The University of Louisiana at Lafayette Police Department is back home in Bittle Hall after a two-year, $1.475 million renovation and expansion project.
A total of 2,575 square feet was added to the building’s 5,405 square feet. Before the expansion, the department was shoehorned into about a third of the area it now occupies.
Bittle Hall opened in 1939. ULPD moved into it more than 50 years ago. For decades, police shared the building with the campus post office. In 2015, the post office relocated to the Student Union, enabling Bittle Hall to be completely dedicated to ULPD.
Tim Hanks, ULPD interim chief, said upgrades to Bittle Hall were necessary to accommodate the current staff, and provide room for the department to evolve.
The refurbished police station now has 13 offices, a dispatch room, squad room, and conference room. There’s a classroom outfitted with large TV monitors.
An extra feature: a “soft” interview room to be used for reporting sexual assaults or domestic violence. The small, cozy space is a soothing environment furnished by Project Beloved: The Molly Jane Mission. Tracy Matheson of Fort Worth founded the nonprofit in memory of her daughter.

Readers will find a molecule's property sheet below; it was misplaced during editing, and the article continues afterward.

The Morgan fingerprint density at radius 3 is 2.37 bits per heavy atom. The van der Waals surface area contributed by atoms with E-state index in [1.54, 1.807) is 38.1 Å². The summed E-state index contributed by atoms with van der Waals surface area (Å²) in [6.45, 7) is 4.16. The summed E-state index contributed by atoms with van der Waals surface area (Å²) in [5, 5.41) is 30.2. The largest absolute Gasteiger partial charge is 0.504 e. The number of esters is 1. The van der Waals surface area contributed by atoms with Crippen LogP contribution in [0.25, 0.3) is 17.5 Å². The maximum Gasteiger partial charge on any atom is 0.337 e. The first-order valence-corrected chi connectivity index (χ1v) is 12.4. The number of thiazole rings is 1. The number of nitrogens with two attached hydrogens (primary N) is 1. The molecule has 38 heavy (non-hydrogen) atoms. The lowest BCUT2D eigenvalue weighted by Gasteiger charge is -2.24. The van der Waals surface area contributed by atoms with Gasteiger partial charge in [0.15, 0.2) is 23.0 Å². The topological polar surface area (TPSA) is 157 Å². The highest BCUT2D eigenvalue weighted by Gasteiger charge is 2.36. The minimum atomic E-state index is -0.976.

UL Lafayette is the first university in the nation to partner with Project Beloved to give sexual assault or domestic violence victims a special area where they can talk with investigators.
ULPD operates around the clock, every day of the year, monitoring a campus of over 19,000 students and about 2,100 faculty and staff members.
Officers conduct criminal investigations and patrols, manage traffic, and are trained in forensics, emergency preparedness and defense tactics.
ULPD also establishes protocols for response to a range of potential scenarios, including natural disasters.
Bittle Hall improvements are part of the University’s Master Plan, which will guide campus growth for the next 10 years.
University Police shared Bittle Hall with the campus post office until 2015 (University of Louisiana at Lafayette/Doug Dugas).
“The department now has the infrastructure and space it needs to continue to serve our growing campus,” Hanks said.
“We have the ability to do so many more things than before, and that can only help us continue to keep campus a safe place,” Hanks said.
This article first appeared in the Fall 2019 issue of La Louisiane, The Magazine of the University of Louisiana at Lafayette.
Photo: A large monitor enables Sgt. Lance Frederick and other officers to scan simultaneous live video feeds from across campus. (University of Louisiana at Lafayette/Doug Dugas).